Still, at least it'll be something to make your folks happy, if
'"Folks?" Markhem spoke like a man in a trance, his eyes still
on the smoke over the Pepper Hill battery, searching, perhaps,
for banners that would never fly again. "I have no folks. My
father is dead."
'And darkness settled over the town, shot through with flames
and screams, hiding the sins and glories of Man. It settled on
Pepper Hill, blanketing the corpses of the 43rd Imperial Artillery
and smoothing the pain-etched lines of Colonel Leunard
Markhem's bloodstained face. It settled on the _RAI Vindicator_,
2,200 tons of iron and liftwood and straining humanity floating
light as a thistledown on the night wind. And it settled on the
heart of Captain Hesekiah Markhem, to whom it had been made
clear that the past is our deadliest enemy: a foe without mercy or
compunction; a foe we can never flee; a foe whose defeat brings
no joy, but whose victory means the death of all that we might be.
'"My father is dead."'
Nyssaias put the story aside with a trembling hand, a dull burn
in her stomach that had nothing to do with the day's cafeteria
menu. What she had just read was a thirteen-page slug in the
guts, a sucker-punch in prose. Whoever had written this piece
had consummate skills as a storyteller and an ability to evoke
character that Nyssaias could only envy, but they also had no
concept of mercy whatsoever. From its tense, brooding start
on the bridge of the aerial ironclad, through battle scenes that
were apocalyptic both in execution and in their effect on the
protagonist, all the way to its chilling conclusion, the story was
one long, implacable proof of the folly of hope. And what made
it all so damnably intense was the author's skill in portraying
Markhem, the 'hero' of the story. With exquisite sadism, the
reader was made to respect Markhem, to empathize with him
and care about him as a person, all just to make the hurt that much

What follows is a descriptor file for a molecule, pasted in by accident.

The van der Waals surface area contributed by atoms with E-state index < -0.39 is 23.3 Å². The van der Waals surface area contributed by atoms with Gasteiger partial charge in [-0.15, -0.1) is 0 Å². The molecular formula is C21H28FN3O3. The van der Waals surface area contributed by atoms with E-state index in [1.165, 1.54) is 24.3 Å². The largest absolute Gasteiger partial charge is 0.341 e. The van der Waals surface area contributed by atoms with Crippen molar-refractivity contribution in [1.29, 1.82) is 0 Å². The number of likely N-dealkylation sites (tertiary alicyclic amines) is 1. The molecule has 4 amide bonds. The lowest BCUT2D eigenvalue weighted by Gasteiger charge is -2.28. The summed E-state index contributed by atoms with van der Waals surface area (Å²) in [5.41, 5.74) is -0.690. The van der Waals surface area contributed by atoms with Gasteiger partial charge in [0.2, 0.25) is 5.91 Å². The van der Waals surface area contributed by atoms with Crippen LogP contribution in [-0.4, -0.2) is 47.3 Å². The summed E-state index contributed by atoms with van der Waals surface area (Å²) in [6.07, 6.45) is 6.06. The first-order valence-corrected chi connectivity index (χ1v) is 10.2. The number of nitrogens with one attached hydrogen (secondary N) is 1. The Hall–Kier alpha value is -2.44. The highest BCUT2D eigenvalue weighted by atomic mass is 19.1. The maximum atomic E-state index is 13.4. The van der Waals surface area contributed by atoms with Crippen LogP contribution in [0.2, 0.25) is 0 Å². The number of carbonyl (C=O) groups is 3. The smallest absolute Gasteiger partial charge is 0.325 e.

worse when everything came to bitterness and despair for him.
Though there was no name on the story -- that was to make certain
that the analysis pieces weren't influenced by personality -- she
had absolutely no doubt who had written it.
Embericles. It always seemed to come back to that girl.
She had talent, that much was obvious. But what world-view, what
perception of life could produce something so beautiful and yet
unremittingly dark and -- yes -- cruel? For cruelty there was in
those pages, a bitter, pitiless painmongering that seemed to cut
both ways, with none of the self-aware irony of, say, a Goth
poseur. The piece had been written not only to make a point, but
to stick it in, twist it, and break it off in the flesh.
Nyssaias shuddered. She'd never even thought in such terms
before, never known she _could_ think that way. It was scary
and, in an unnerving way, liberating.
Unable to help herself, she stole a glance at the corner desk, where
Embericles sat paging through her own assigned piece. The
redhead's coolly neutral expression seemed somehow more sinister
now, though not in any objective way that Nyssaias could put a
name to. She was still beautiful to Nyssaias's eyes -- no, _more_
beautiful, strangely enough -- but it was the heart-freezing beauty
of an ice witch, a being unfathomable and dangerous. Could this
be the 'evil' feeling her friends kept talking about?
Thinking that way was a dead-end for now. Too much conjecture,
not enough real information. Sighing, Nyssaias hunched over her
desk, pulled her wings in tight, and tried to think of what in the
world to say about the alluringly poisonous pages in front of her.
Meanwhile, in the Chemistry class down the hall, things were
getting interesting, as they usually did when Mr. Davros was
"...you will then add your catalyst to the flask. A reaction should
occur, which you _will_ report upon without fail! Are there any
questions?" The teacher stopped his mechanized wheelchair and
glared at the room with his artificial third eye.
A single hand went up.
Mr. Davros's palsied hand slashed the air in a gesture of negation
as he rasp-wheezed, "No, Ace, the mixture does _not_ explode."
The hand went back down, followed by a disappointed, "Well,
"If my instructions are clear to you," the teacher grated, "proceed
to your tasks! I demand obedience!"
He got it, too, as the students all filed off to their lab tables to begin
the day's experiment. Only one girl lagged behind, moving just
slowly enough to irritate Mr. Davros without actually drawing his
"You really want Davros to chew you out, don't you Kali?" Shanka
asked when the redhead finally deigned to join her.
Kali sneered. "Ah, I'm not afraid of that crippled old jerk. Anyway,
get on with the work. You're the one who gets off on this science-
The smaller Time Lass nodded eagerly. "You betcha, Kali!
Anything for you! I'll see that we get a good grade!"
Their third lab partner, Vanir, came hurrying over with an armload
of flasks and beakers, dumping them unceremoniously in front of
Shanka, who began setting up the experiment, occasionally cutting
her eyes at Kali to see if she were watching. But Kali was in a low